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The GECS global confidence index in Q2 fell back slightly, after the bounce in Q1. But confidence remains above the record low reached at the end of 2018. The message from GECS is still one of weakening global growth through the second half of the year, but with a very low risk of recession.

The good news is that reduced inflation concerns, also picked up in the latest GECS, gives central banks, notably the US Federal Reserve, the policy bandwidth to ease monetary policy.

US confidence falls

Confidence in the US fell sharply in the quarter to the lowest level in eight years, hit by the resurgence of trade tensions as tariffs were increased to 25% on a range of Chinese imports. Meanwhile, the orders index fell back too, but not so dramatically. This is consistent with annualised GDP growth of around 1.5% through the second half of the year. US interest rates will almost certainly be cut in coming months and this will help sustain growth.

Trade wars undermining confidence in China

The GECS China series points to a weak picture with falls in confidence and orders in the quarter. Increased tariffs imposed by the US will have a negative influence on exports and growth in the second half. Already in Q2 GDP growth had slowed to an annual rate of 6.2%, close to the weakest since 1990. Domestic demand is also soft – the GECS capital expenditure index fell back in Q2.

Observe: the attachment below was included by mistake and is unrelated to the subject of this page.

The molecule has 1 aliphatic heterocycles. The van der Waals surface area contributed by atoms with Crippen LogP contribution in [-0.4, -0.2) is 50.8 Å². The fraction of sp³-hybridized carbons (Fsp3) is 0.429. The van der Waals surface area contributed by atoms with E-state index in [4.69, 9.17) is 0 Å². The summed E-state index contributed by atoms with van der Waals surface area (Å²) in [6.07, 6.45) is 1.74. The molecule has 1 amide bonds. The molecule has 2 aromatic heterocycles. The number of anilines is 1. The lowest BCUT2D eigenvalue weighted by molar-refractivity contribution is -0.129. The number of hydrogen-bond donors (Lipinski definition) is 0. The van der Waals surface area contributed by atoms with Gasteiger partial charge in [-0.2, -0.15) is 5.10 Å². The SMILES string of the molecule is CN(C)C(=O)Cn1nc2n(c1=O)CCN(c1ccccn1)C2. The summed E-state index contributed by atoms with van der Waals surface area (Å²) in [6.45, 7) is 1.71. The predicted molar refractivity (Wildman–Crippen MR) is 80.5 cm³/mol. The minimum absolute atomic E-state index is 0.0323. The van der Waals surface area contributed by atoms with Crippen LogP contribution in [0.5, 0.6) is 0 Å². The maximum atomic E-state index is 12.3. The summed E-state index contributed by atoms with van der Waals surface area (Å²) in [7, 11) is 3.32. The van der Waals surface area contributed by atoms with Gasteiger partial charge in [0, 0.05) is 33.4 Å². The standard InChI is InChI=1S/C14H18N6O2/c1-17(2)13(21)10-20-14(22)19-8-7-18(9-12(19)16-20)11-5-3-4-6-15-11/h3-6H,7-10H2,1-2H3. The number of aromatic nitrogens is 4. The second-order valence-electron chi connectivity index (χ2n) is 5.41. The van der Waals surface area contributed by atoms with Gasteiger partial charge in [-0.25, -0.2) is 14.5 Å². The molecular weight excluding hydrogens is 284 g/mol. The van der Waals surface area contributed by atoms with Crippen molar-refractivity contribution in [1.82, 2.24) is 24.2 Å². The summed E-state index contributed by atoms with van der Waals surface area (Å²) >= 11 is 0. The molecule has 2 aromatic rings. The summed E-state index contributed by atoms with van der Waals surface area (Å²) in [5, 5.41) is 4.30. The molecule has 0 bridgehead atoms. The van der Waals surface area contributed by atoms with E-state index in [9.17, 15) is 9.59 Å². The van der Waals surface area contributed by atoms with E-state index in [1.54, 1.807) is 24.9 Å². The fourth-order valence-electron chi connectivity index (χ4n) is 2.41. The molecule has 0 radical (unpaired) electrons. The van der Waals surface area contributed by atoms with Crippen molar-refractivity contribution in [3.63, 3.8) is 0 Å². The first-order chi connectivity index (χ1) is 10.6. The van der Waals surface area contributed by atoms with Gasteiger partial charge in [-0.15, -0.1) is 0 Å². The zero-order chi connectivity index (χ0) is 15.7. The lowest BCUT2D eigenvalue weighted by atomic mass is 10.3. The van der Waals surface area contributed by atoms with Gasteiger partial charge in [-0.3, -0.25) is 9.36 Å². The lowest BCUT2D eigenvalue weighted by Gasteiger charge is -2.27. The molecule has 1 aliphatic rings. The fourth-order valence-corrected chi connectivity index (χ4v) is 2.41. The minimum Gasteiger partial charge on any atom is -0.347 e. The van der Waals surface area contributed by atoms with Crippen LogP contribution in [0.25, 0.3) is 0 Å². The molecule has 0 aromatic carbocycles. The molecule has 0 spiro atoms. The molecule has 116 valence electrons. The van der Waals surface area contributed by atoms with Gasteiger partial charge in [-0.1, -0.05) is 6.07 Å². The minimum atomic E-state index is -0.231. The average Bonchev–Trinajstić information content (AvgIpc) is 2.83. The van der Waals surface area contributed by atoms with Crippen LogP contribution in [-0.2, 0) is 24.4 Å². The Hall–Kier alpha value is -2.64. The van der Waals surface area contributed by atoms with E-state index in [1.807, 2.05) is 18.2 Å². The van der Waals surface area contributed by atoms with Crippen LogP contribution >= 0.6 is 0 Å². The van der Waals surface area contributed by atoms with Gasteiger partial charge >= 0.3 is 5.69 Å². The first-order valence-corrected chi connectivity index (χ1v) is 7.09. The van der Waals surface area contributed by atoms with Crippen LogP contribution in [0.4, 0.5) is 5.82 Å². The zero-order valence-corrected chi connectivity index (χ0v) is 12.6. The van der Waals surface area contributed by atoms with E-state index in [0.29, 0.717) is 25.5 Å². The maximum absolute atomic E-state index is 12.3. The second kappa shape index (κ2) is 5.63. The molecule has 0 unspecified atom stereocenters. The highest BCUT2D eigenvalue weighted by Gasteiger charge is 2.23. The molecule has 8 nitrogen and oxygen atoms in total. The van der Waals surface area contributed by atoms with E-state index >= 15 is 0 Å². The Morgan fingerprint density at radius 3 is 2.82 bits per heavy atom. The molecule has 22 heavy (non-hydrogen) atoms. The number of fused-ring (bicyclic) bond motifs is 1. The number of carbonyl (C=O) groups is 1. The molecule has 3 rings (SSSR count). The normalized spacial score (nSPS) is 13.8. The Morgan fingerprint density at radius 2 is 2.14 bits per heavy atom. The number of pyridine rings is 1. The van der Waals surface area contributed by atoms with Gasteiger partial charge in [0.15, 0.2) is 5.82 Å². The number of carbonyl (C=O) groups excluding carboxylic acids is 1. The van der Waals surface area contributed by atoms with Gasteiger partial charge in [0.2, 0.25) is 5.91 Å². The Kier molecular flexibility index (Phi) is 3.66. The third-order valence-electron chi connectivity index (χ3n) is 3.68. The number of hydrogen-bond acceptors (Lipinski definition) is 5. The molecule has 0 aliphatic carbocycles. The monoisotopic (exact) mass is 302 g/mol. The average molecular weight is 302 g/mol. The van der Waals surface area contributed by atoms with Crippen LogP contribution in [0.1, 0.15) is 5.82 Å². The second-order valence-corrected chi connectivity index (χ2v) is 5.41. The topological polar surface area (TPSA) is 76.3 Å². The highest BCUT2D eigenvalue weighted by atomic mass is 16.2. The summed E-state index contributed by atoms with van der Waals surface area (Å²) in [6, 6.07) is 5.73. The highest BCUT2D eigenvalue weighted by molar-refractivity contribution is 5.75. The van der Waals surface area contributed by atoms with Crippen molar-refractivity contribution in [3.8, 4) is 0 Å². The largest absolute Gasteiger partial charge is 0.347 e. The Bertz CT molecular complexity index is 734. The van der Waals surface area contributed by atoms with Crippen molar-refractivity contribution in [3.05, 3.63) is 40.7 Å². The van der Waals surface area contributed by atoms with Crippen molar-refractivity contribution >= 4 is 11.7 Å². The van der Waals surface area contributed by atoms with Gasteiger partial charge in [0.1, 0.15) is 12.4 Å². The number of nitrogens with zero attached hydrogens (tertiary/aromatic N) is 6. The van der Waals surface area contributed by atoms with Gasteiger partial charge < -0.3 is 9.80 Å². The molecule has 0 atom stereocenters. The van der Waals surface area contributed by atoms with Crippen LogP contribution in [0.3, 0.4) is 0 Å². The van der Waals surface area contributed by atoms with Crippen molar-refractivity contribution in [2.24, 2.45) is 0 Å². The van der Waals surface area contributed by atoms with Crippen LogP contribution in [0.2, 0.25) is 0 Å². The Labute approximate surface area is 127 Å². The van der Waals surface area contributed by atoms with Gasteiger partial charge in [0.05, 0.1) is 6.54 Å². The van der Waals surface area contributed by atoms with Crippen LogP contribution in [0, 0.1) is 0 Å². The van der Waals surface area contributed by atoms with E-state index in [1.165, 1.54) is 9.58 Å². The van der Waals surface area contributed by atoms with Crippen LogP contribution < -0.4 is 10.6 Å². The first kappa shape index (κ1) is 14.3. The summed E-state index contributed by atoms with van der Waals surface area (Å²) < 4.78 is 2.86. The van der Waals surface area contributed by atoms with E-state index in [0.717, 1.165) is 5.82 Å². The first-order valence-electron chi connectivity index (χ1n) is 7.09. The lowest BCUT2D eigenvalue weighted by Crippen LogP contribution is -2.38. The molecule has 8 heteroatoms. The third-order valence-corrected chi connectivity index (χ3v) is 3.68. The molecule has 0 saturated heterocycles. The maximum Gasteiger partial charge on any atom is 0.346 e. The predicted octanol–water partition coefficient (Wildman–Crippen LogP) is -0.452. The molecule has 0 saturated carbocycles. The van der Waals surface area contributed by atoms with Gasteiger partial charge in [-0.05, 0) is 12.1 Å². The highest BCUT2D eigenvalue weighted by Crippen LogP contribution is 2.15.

UK outlook hampered by Brexit uncertainty

Confidence in the UK mirrored the global pattern, falling back from Q1 but not down to the levels of late last year. The message from the GECS continues to be moderate growth, restrained by stagnant business investment spending held back by Brexit uncertainty.

Western Europe holding steady

In Western Europe as a whole, confidence held steady in the quarter, although orders slipped to a three-year low. The euro area economy is faltering, with Germany’s export-driven growth model spluttering in the wake of slowing external demand, especially from China.

A mixed picture in Middle East and South Asia

In other regions, the Middle East suffered a dip in confidence, probably reflecting volatile oil prices. Slowing demand for oil as the global economy loses momentum is likely to be a significant factor in the oil market in coming quarters. Meanwhile, confidence in South Asia held up, although both India and Pakistan are facing slowing economic growth of differing severity.

Emerging markets to benefit from lower US interest rates

For emerging markets (EMs), generally the big positive factor is the shift in US monetary policy stance towards easing. Lower US interest rates will reduce capital outflows, which contributed to pressure on EMs last year. The offset to this is that weaker growth in developed economies will reduce demand for EM exports.

ACCA author, Michael Taylor